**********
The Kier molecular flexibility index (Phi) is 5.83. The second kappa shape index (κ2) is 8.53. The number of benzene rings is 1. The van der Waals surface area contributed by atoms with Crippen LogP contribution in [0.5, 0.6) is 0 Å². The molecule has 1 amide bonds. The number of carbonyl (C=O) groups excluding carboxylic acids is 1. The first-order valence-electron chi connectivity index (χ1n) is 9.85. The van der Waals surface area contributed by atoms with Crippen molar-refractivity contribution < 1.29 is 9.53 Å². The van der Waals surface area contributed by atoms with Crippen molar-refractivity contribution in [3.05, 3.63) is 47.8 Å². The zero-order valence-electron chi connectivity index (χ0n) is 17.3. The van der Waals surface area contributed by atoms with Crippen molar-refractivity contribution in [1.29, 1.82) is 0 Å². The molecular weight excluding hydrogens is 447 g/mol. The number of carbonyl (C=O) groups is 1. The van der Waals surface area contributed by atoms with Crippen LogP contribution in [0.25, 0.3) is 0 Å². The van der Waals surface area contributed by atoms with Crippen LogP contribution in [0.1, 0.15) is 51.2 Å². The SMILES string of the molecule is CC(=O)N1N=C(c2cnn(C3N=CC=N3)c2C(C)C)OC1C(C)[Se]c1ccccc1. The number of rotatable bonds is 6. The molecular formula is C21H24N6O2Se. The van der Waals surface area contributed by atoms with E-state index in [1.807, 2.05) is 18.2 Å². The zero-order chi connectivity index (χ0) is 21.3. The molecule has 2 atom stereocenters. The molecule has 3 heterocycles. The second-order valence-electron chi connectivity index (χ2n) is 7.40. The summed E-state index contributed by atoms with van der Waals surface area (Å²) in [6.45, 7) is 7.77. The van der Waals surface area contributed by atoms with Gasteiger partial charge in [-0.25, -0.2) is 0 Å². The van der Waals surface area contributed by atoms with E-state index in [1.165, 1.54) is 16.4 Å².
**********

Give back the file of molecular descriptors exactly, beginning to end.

The Kier molecular flexibility index (Phi) is 5.83. The second kappa shape index (κ2) is 8.53. The number of benzene rings is 1. The van der Waals surface area contributed by atoms with Crippen LogP contribution in [0.5, 0.6) is 0 Å². The molecule has 1 amide bonds. The number of carbonyl (C=O) groups excluding carboxylic acids is 1. The first-order valence-electron chi connectivity index (χ1n) is 9.85. The van der Waals surface area contributed by atoms with Crippen molar-refractivity contribution < 1.29 is 9.53 Å². The van der Waals surface area contributed by atoms with Crippen molar-refractivity contribution in [3.05, 3.63) is 47.8 Å². The zero-order valence-electron chi connectivity index (χ0n) is 17.3. The van der Waals surface area contributed by atoms with Crippen molar-refractivity contribution in [1.29, 1.82) is 0 Å². The molecular weight excluding hydrogens is 447 g/mol. The number of carbonyl (C=O) groups is 1. The van der Waals surface area contributed by atoms with Crippen LogP contribution in [0.25, 0.3) is 0 Å². The van der Waals surface area contributed by atoms with Crippen LogP contribution in [0.1, 0.15) is 51.2 Å². The SMILES string of the molecule is CC(=O)N1N=C(c2cnn(C3N=CC=N3)c2C(C)C)OC1C(C)[Se]c1ccccc1. The number of rotatable bonds is 6. The molecular formula is C21H24N6O2Se. The van der Waals surface area contributed by atoms with E-state index in [1.807, 2.05) is 18.2 Å². The zero-order chi connectivity index (χ0) is 21.3. The molecule has 2 atom stereocenters. The molecule has 3 heterocycles. The second-order valence-electron chi connectivity index (χ2n) is 7.40. The summed E-state index contributed by atoms with van der Waals surface area (Å²) in [6.45, 7) is 7.77. The van der Waals surface area contributed by atoms with Gasteiger partial charge in [-0.25, -0.2) is 0 Å². The van der Waals surface area contributed by atoms with E-state index in [1.165, 1.54) is 16.4 Å².